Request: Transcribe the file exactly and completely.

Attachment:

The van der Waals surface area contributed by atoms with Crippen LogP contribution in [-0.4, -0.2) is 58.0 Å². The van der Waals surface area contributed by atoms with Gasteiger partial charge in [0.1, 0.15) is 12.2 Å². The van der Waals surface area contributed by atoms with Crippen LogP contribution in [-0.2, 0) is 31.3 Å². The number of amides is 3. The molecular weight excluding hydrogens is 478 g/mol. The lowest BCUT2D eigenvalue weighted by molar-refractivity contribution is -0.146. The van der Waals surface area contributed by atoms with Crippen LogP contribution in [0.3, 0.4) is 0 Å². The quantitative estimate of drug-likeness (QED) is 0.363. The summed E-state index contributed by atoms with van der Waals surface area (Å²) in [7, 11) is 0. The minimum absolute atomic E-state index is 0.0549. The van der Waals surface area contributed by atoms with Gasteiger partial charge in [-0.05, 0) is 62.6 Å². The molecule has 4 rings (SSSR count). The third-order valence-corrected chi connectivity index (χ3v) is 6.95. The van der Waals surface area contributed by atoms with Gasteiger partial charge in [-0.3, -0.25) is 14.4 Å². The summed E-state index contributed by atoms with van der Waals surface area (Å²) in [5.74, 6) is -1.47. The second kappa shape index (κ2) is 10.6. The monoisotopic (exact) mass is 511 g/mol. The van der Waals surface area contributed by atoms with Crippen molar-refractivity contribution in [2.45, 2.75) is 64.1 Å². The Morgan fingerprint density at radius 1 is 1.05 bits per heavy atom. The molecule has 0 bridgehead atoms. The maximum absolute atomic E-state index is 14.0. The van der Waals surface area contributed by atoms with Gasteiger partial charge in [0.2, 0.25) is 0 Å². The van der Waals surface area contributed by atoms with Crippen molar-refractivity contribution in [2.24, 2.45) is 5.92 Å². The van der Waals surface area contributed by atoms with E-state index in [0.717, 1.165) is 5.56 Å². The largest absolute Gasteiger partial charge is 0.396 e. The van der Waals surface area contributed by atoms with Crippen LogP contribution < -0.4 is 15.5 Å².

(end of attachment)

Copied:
The van der Waals surface area contributed by atoms with Crippen LogP contribution in [-0.4, -0.2) is 58.0 Å². The van der Waals surface area contributed by atoms with Gasteiger partial charge in [0.1, 0.15) is 12.2 Å². The van der Waals surface area contributed by atoms with Crippen LogP contribution in [-0.2, 0) is 31.3 Å². The number of amides is 3. The molecular weight excluding hydrogens is 478 g/mol. The lowest BCUT2D eigenvalue weighted by molar-refractivity contribution is -0.146. The van der Waals surface area contributed by atoms with Crippen LogP contribution in [0.3, 0.4) is 0 Å². The quantitative estimate of drug-likeness (QED) is 0.363. The summed E-state index contributed by atoms with van der Waals surface area (Å²) in [7, 11) is 0. The minimum absolute atomic E-state index is 0.0549. The van der Waals surface area contributed by atoms with Gasteiger partial charge in [-0.05, 0) is 62.6 Å². The molecule has 4 rings (SSSR count). The third-order valence-corrected chi connectivity index (χ3v) is 6.95. The van der Waals surface area contributed by atoms with Gasteiger partial charge in [-0.3, -0.25) is 14.4 Å². The summed E-state index contributed by atoms with van der Waals surface area (Å²) in [5.74, 6) is -1.47. The second kappa shape index (κ2) is 10.6. The monoisotopic (exact) mass is 511 g/mol. The van der Waals surface area contributed by atoms with Crippen molar-refractivity contribution in [2.45, 2.75) is 64.1 Å². The Morgan fingerprint density at radius 1 is 1.05 bits per heavy atom. The molecule has 0 bridgehead atoms. The maximum absolute atomic E-state index is 14.0. The van der Waals surface area contributed by atoms with Gasteiger partial charge in [0.2, 0.25) is 0 Å². The van der Waals surface area contributed by atoms with Crippen molar-refractivity contribution in [2.24, 2.45) is 5.92 Å². The van der Waals surface area contributed by atoms with E-state index in [0.717, 1.165) is 5.56 Å². The largest absolute Gasteiger partial charge is 0.396 e. The van der Waals surface area contributed by atoms with Crippen LogP contribution < -0.4 is 15.5 Å².